Moreover, HKIA is one of the largest reclamation schemes in construction history; the US$850M Passenger Terminal Building is located on a 1248 hectare man-made island. Completed in the run up to Hong Kong's return to Chinese rule, it is capable of meeting passenger capacity requirements until the year 2040.

Future Developments

The future development of the airport is looking vibrant with the construction of a new development adjacent to the passenger terminal called Sky City. This will consist of Sky Plaza - an office, retail and business complex integrated with the passenger terminal, which will then link to the rest of Sky City. Sky City will have the Asia-World Expo exhibition centre, a second hotel project, a nine hole golf course and a permanent cross boundary ferry terminal. Phase two may well consist of a business park, more hotels, and further leisure and entertainment facilities.

The airport will also add extra inter-modal transportation facilities, including the new marine terminal (hosting the cross boundary and domestic ferries), an additional airport express line which will be adjacent to the exhibition centre and a new bus station.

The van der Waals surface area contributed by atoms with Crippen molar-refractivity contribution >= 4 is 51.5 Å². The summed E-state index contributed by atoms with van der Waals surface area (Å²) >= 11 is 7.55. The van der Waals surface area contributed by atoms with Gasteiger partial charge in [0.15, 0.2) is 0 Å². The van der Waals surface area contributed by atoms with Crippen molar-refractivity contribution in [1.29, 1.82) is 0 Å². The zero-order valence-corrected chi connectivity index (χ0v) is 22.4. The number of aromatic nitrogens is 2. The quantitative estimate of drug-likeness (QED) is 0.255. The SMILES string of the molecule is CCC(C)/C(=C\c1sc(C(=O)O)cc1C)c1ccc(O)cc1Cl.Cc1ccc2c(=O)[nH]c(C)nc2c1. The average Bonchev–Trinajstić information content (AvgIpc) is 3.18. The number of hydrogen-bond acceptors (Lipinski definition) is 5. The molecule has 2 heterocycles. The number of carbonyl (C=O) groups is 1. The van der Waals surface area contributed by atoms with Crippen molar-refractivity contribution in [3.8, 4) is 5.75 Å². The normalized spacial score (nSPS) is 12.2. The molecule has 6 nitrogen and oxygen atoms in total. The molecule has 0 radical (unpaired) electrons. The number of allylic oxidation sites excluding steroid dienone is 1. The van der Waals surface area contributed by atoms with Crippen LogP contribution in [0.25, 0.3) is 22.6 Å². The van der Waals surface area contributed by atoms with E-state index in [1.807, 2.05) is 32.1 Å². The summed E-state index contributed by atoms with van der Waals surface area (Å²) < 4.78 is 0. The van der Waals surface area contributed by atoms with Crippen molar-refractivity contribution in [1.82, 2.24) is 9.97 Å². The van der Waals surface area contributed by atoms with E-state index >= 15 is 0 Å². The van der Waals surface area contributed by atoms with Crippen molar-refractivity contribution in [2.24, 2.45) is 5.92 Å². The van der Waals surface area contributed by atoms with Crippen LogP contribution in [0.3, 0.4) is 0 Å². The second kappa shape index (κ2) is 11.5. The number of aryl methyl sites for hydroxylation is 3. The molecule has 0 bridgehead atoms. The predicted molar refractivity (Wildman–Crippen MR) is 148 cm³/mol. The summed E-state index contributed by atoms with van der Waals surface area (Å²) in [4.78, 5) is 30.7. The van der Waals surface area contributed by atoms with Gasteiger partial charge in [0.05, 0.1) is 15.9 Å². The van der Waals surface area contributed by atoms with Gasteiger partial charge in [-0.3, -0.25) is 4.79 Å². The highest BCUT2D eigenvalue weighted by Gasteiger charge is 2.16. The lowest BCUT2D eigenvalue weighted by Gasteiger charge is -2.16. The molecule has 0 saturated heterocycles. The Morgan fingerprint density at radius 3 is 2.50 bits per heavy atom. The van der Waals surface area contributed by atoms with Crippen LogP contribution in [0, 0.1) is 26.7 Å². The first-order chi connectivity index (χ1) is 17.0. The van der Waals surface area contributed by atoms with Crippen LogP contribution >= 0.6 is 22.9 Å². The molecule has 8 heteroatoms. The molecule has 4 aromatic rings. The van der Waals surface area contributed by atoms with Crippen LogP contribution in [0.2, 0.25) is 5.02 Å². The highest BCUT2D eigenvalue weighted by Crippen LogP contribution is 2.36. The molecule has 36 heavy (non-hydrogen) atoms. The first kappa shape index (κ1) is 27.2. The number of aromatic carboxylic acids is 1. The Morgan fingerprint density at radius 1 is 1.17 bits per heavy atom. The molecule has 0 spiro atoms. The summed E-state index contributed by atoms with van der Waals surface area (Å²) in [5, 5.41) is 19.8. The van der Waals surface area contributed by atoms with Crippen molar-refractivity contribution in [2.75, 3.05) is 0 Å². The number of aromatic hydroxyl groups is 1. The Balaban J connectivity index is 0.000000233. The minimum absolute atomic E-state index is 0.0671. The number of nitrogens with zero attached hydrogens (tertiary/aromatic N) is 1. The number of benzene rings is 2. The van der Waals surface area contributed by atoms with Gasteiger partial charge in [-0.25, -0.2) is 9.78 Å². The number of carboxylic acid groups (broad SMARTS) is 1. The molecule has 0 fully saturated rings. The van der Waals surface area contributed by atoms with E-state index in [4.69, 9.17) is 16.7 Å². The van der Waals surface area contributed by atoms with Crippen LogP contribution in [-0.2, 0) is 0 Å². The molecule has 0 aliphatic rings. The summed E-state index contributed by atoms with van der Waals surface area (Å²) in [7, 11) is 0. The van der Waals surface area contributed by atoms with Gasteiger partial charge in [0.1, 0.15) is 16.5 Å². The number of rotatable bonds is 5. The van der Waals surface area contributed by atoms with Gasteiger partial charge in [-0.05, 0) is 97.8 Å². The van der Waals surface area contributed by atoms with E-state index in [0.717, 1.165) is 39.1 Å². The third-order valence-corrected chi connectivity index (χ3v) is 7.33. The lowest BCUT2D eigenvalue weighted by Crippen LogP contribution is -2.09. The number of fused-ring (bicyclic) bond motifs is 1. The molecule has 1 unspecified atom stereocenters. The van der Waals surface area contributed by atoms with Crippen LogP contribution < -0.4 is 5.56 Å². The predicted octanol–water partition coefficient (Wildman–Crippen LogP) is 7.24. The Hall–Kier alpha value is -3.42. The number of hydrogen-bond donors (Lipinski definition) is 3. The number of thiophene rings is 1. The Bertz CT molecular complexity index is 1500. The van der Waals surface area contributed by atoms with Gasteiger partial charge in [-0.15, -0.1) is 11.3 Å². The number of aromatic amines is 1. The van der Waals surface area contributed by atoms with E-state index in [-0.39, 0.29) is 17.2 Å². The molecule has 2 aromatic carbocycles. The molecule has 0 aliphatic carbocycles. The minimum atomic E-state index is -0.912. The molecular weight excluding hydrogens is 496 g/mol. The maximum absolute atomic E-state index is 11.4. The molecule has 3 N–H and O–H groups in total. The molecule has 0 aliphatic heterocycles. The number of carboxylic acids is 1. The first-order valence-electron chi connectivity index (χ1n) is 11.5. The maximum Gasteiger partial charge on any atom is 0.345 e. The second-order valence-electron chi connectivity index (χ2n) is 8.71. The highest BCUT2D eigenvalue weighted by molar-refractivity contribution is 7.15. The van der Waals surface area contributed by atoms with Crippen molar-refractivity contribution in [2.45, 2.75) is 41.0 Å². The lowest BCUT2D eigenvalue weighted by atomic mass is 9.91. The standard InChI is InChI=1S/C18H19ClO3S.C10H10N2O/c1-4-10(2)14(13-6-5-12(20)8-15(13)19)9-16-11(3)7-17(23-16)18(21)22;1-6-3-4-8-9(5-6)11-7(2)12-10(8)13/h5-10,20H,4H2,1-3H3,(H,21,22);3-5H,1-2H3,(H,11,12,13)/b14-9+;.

Sky Plaza, which extends from the passenger terminal and is fully integrated with the airport and airport express railway station, will feature airline check in facilities, a transport interchange for coaches (in readiness for Disney), two office towers (total of 30,000m²) and a 38,000m² retail and entertainment centre.

Cargo Expansions. DHL opened a new Central Asia Hub in August 2004, a dedicated and purpose-built air express cargo facility, at the Hong Kong International Airport. The $100 million facility is the largest of its kind in the region. With the opening of the new Central Asia Hub, DHL has become the only express and logistics company to operate a dedicated air express cargo facility in Hong Kong. The 18,200ft² facility is capable of handling up to 440t/d of air express cargo.

Another important cargo development is the expansion of the Asia Airfreight Terminal. Asia Airfreight is investing HK$1.75 billion in the construction of a new terminal (scheduled to be complete by the end of 2006). The terminal will have a handling capacity of 910,000t/yr, which will triple its current capacity. The new facility will enable Asia Airfreight to meet long-term cargo capacity demands.

Aerial photograph

Ninoy Aquino International Airport

The Ninoy Aquino International Airport (NAIA) is the main international gateway of the Philippines. In 2006, the airport handled 17,942,465 passengers which registered 10.6% growth in passenger numbers from 2005. Thus, this event placed the airport 71st worldwide in terms of passenger traffic.